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Seventh-Day Adventist Origins: 6 Things That Led to Development of Protestant Christian Denomination

By    |   Friday, 06 Feb 2015 04:43 PM

The Seventh-Day Adventist Protestant Christians believe Jesus is coming again. The church focuses on the imminent, literal, second "advent" or return of Jesus to the earth. They draw their name from the belief that Saturday, not Sunday, is the seventh day of creation and the day of God's Sabbath, which should be honored by Christians.

Here are 6 things that led to the development of the Seventh-Day Adventist Protestant Christian denomination:

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1. Millerite beliefs - The Seventh-Day Adventist Protestant tradition emerged from a group called the Millerites. They followed the teachings of William Miller who was a Baptist preacher. Miller studied the prophecies of Daniel and came to firmly believe in the literal Second Coming of Jesus Christ. He predicted it would happen on a specific date in the 1840's.

2. The Great Disappointment - Millerites believed in the prediction of William Miller that Jesus Christ would come back to earth on October 22, 1844. When Jesus did not return in October of 1844, some Millerites continued to meet together in a series of conferences to restudy the Bible. They still believed that the Second Coming of Jesus Christ was literal, not metaphorical.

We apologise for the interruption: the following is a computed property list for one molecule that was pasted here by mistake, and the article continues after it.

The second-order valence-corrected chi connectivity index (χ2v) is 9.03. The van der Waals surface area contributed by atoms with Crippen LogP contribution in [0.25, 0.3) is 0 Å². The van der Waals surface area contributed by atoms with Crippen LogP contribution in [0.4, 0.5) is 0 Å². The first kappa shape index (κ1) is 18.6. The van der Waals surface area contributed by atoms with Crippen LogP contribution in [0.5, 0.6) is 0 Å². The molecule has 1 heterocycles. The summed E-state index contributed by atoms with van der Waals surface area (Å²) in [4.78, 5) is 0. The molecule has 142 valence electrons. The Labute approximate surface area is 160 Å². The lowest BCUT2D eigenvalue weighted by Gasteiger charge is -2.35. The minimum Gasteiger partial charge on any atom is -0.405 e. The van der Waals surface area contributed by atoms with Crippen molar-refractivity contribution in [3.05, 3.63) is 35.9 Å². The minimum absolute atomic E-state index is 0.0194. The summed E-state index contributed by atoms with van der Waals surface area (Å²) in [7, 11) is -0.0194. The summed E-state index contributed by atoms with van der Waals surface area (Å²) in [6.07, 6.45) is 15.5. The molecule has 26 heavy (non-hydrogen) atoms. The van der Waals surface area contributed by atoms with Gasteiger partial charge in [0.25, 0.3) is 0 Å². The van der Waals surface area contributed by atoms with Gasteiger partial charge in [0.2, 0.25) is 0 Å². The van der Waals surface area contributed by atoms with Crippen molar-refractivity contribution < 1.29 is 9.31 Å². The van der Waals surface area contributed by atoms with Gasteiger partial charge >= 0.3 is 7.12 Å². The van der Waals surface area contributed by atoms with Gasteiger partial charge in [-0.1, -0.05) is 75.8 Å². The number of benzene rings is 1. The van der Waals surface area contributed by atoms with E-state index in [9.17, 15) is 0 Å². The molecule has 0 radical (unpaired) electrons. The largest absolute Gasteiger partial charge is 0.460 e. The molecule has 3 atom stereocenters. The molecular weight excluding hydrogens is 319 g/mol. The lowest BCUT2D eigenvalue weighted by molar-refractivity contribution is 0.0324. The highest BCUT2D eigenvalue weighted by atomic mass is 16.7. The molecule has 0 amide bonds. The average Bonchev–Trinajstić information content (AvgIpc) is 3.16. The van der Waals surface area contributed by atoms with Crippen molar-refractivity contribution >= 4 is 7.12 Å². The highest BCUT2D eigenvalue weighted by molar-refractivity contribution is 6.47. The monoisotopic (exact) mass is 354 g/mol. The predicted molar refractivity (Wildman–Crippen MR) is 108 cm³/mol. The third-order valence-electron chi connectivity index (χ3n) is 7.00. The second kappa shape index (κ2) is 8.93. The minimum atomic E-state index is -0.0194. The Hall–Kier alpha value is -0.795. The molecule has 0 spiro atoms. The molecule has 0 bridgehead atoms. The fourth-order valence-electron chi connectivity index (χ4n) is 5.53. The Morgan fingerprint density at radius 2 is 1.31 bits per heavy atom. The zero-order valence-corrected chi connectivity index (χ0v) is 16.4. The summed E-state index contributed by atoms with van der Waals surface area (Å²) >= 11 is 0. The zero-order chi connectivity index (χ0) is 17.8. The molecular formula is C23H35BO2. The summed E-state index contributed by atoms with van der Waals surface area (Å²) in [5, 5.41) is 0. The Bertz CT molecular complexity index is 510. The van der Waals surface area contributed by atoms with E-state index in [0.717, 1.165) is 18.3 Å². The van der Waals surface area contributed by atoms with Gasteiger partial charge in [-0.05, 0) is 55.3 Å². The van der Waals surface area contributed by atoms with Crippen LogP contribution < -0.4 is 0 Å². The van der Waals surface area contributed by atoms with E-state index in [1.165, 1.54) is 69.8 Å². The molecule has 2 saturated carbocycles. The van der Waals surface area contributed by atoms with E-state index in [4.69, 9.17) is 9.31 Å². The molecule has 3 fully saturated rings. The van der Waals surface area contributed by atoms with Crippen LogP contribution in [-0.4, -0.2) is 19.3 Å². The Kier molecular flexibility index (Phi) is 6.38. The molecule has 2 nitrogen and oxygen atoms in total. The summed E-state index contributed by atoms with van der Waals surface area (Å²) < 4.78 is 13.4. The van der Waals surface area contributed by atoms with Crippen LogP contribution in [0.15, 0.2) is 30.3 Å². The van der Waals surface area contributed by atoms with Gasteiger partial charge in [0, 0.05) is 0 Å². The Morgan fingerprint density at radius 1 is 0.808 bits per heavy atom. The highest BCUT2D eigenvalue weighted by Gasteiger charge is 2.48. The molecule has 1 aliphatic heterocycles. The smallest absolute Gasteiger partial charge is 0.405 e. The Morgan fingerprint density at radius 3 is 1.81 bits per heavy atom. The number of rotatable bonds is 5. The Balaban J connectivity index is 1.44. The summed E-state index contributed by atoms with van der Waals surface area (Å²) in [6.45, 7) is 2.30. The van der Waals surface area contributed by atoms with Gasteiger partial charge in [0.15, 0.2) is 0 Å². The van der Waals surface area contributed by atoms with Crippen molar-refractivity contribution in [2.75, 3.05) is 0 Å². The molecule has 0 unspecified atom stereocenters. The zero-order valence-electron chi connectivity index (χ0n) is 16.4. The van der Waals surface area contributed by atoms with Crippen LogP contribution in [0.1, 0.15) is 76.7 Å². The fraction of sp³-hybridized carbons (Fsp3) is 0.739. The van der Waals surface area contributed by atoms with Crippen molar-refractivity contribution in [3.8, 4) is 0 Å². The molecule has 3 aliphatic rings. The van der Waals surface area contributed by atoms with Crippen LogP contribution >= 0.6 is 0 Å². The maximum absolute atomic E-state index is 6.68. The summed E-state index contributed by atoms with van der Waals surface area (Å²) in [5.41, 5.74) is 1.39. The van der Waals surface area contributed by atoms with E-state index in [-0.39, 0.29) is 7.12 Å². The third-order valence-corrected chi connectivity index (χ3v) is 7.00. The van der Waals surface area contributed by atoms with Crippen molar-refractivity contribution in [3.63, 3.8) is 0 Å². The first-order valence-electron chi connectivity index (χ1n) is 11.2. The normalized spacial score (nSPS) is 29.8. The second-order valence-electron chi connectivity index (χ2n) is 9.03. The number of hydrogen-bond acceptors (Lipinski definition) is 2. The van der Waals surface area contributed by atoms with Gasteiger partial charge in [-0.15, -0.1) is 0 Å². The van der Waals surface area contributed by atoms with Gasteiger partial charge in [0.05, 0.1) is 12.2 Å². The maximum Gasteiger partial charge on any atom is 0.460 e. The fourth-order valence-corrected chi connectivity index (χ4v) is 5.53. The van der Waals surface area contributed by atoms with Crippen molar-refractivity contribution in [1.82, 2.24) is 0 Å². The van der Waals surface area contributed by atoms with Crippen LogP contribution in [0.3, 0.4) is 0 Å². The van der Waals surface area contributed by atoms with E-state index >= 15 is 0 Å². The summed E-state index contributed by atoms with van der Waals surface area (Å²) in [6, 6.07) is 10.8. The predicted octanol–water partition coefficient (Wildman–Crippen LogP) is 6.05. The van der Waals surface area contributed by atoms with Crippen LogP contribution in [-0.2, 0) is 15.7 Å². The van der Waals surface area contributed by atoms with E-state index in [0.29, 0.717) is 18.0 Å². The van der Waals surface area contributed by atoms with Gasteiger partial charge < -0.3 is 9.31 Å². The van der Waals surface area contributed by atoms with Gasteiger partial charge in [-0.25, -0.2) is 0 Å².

3. Ellen G. White - Following the Great Disappointment, Ellen G White claimed to have had a vision from God — the first of many over time concerned with the Second Coming of Jesus Christ. Her visions heavily influenced teachings that the seventh day of the week was Sabbath and should be honored.

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4. First General Conference - In 1863, after many years of meeting together in small groups, those who held Adventist ideas believed it was time to organize a framework for a new church. Twenty delegates met in Battle Creek, Michigan to organize the Seventh-Day Adventist Protestant denomination.

5. The First Missionary - John Nevins Andrews was the first Seventh-Day Adventist Protestant Church missionary. He was the first to officially take the message of the church to Europe in the 1870's.

6. Message takes to the airwaves - The Voice of Prophecy radio show first hit the airwaves in 1929 in Los Angeles. The show became and still remains a vocal outlet for Seventh-Day Adventist Protestant teachings.

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The Seventh-Day Adventist Protestant Christians believe Jesus is coming again. The church focuses on the imminent, literal, second "advent" or return of Jesus to the earth.
Seventh-Day, Adventist, Protestant, Christian, Denomination
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2015-43-06
Friday, 06 Feb 2015 04:43 PM
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